In 1857 the Blendon Lumber Company purchased a seven-year-old Michigan Central locomotive and began hauling logs on wooden rails. They built their railroad southwest from the Grand River several miles into the Bass River valley to reach "2500 acres of good pine, almost in a body, on a part of which there was some good white oak." Old Joe, as the Blendon locomotive was affectionately known, hauled 100,000 board feet in 3-4 daily trips. The logs were dumped into the Grand River at Blendon Landing (now the southeast corner of Grand Valley State University's campus) and floated down to the Nortonville sawmill (just upstream from the site of present-day Spring Lake).

Geography of Michigan and the Great Lakes Region, GEO 333 at Michigan State University

STEAMBOAT MAE GRAHAM

The May Graham, shown above in a 1912 photograph, is said to have been the last last Grand River steamer, and at that time was apparently as much an entertainment vehicle as a freight operation. It seems that all the steamers on the Grand River were small. The May Graham weighed 95 tons and had a loaded draft of just 30 inches. The river was not all that deep compared to, say, the Mississippi River, and mostly operated west of the city, connecting Grand Rapids with Lake Michigan, and then large ports like Chicago. According to one source, the May Graham plied the St. Joseph River as early as 1895, and even after dredging the rivers was only 36 inches deep in all places where the boat might go. Similar limitations on the Grand River meant that really large ships between Lake Michigan and Grand Rapids were never practical.

Steam boats were more highly developed that steam engines for a few decades, and did not require right of ways other than suitably deep rivers. But with the arrival of the railroads in Grand Rapids in 1858 and before, the window of opportunity for the steamers was small. Once the tracks to Grand Rapids were laid, the railroads could haul large amounts of freight quickly to places like Chicago. And steamers mostly couldn't reach any cities to the east of Grand Rapids in any timely or effective way. So overall steamboats were a minor, if colorful footnote to the travel history of Grand Rapids.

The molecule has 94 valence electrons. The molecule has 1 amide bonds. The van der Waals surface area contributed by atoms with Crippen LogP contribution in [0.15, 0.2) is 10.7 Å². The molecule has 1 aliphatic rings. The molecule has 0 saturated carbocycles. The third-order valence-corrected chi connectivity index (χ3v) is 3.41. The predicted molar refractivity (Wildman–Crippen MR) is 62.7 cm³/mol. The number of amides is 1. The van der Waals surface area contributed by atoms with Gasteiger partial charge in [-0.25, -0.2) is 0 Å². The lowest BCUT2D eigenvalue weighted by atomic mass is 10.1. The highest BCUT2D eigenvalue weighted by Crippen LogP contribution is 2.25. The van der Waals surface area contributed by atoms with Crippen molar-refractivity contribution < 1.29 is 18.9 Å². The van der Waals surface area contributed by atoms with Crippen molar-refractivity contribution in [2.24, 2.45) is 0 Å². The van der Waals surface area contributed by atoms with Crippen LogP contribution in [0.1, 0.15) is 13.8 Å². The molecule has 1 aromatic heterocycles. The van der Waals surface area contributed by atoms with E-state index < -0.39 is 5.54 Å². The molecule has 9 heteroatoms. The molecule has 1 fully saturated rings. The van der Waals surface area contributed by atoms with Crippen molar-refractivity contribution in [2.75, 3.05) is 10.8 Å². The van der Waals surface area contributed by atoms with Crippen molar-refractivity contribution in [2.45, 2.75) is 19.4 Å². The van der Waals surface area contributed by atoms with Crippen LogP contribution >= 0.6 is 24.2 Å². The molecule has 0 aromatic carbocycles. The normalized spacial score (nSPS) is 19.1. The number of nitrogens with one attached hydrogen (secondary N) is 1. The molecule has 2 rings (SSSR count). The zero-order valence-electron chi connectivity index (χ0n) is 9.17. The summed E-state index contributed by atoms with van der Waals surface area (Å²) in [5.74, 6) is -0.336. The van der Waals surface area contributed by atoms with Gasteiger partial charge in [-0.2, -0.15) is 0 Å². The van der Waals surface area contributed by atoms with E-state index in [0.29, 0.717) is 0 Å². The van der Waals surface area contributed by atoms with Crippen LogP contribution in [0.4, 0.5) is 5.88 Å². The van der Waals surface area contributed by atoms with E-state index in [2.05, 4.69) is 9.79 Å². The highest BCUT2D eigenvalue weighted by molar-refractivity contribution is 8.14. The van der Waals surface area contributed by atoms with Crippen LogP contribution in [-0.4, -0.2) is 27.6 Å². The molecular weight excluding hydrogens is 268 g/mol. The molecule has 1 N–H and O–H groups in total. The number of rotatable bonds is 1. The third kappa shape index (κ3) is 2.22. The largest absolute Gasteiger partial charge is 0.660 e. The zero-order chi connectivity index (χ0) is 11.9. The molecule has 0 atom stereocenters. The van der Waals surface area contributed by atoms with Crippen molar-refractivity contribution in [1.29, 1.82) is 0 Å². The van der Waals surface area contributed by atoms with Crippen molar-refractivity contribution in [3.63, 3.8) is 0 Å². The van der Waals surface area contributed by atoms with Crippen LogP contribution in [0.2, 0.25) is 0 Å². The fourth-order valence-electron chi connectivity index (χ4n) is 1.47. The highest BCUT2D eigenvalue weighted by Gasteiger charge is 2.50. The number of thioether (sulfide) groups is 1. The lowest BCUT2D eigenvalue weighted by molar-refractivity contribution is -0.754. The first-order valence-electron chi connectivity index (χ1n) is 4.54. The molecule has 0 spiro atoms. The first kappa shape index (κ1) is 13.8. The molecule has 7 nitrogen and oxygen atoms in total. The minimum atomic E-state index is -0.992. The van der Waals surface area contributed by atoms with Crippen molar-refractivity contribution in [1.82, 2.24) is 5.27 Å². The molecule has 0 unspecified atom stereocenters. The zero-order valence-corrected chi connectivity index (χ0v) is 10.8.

A steam, two-sided paddlewheeler named the May Graham. Built in St. Joseph in 1879 as Hull No. U.S. 91173, it weighed 91 tons. She paddled the St. Joseph River for several years; occasionally bringing loads of clam shells from Battle Point to be delivered to the button factory on the Grand River at Lamont. Grand Haven became the homeport for the May Graham around 1885. She paddled the Grand River for decades, had a loaded draft of just 30 inches, averaging four round-trips a week from Grand Haven to Grand Rapids, with an occasional trip to ports in Chicago. With the building of the last railroad bridge across the Grand just below Wealthy Street, the May Graham could no longer reach the docks in Grand Rapids. Once the railroads laid tracks east of Grand Rapids to Grand Haven and around the lake to Chicago, the steam boats simply disappeared. The May Graham was retired in 1918 after 39 years of service. Its pilothouse was removed and placed on the west side of the Grand River, at the future site of North Shore Marina. When the marina was constructed in 1952, the pilot house was relocated; this time to the north side of the Grand River, east of Grand Haven.

SCHOOLS

Bass River School circa 1936

Ottawa County Commissioner Gives Statistics on Opening of Rural Schools (dated August 28, 1936)

Allendale Township

Allendale High School   Stanley Boven, Principal
White School   Mrs. Doris Plant
Star School   Lois VanSomeren
Curry School   Enno Keegstra
Tuttle School   No report
Parish School   Mary E. Wolbrink
Bass School   Closed
Brotherton School   Mrs. Mildred Scott
Blakeney School   Elsa M. Vannatter
VanWestenburg School   Closed

Some of the rural schools of Ottawa county will begin their 1936 sessions as early as August 31 this year. It is expected the schools will take a week's vacation in October for potato harvesting, according to G. G. Groenewoud, Ottawa county school commissioner. The remaining schools will begin the Tuesday after Labor Day.

By the term "Rural School" is meant those schools which are not located within the incorporated limit of any city or village. Ottawa county has 123 school districts, each of which has one school, with the exception of School District No. 1 Park township, which has three schools and employs nine teachers. The enrollment in this particular district is 275, which of course, makes it the largest rural school district in the county.